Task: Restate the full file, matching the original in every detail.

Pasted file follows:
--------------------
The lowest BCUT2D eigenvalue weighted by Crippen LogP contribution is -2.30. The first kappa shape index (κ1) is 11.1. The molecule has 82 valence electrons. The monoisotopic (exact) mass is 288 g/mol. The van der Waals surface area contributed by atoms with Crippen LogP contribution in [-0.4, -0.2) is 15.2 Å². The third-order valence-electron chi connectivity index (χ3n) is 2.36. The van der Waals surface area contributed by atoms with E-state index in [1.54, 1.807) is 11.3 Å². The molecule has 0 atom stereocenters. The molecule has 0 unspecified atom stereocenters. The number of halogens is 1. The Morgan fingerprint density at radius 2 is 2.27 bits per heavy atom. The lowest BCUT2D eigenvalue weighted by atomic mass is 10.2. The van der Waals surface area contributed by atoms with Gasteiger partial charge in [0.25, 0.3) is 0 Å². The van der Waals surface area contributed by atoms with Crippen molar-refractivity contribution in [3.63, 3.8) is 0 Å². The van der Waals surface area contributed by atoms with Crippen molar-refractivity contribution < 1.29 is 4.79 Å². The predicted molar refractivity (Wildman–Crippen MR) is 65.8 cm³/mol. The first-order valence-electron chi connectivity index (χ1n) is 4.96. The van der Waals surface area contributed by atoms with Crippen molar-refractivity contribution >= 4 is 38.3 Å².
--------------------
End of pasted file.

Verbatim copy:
The lowest BCUT2D eigenvalue weighted by Crippen LogP contribution is -2.30. The first kappa shape index (κ1) is 11.1. The molecule has 82 valence electrons. The monoisotopic (exact) mass is 288 g/mol. The van der Waals surface area contributed by atoms with Crippen LogP contribution in [-0.4, -0.2) is 15.2 Å². The third-order valence-electron chi connectivity index (χ3n) is 2.36. The van der Waals surface area contributed by atoms with E-state index in [1.54, 1.807) is 11.3 Å². The molecule has 0 atom stereocenters. The molecule has 0 unspecified atom stereocenters. The number of halogens is 1. The Morgan fingerprint density at radius 2 is 2.27 bits per heavy atom. The lowest BCUT2D eigenvalue weighted by atomic mass is 10.2. The van der Waals surface area contributed by atoms with Gasteiger partial charge in [0.25, 0.3) is 0 Å². The van der Waals surface area contributed by atoms with Crippen molar-refractivity contribution in [3.63, 3.8) is 0 Å². The van der Waals surface area contributed by atoms with Crippen molar-refractivity contribution < 1.29 is 4.79 Å². The predicted molar refractivity (Wildman–Crippen MR) is 65.8 cm³/mol. The first-order valence-electron chi connectivity index (χ1n) is 4.96. The van der Waals surface area contributed by atoms with Crippen molar-refractivity contribution >= 4 is 38.3 Å².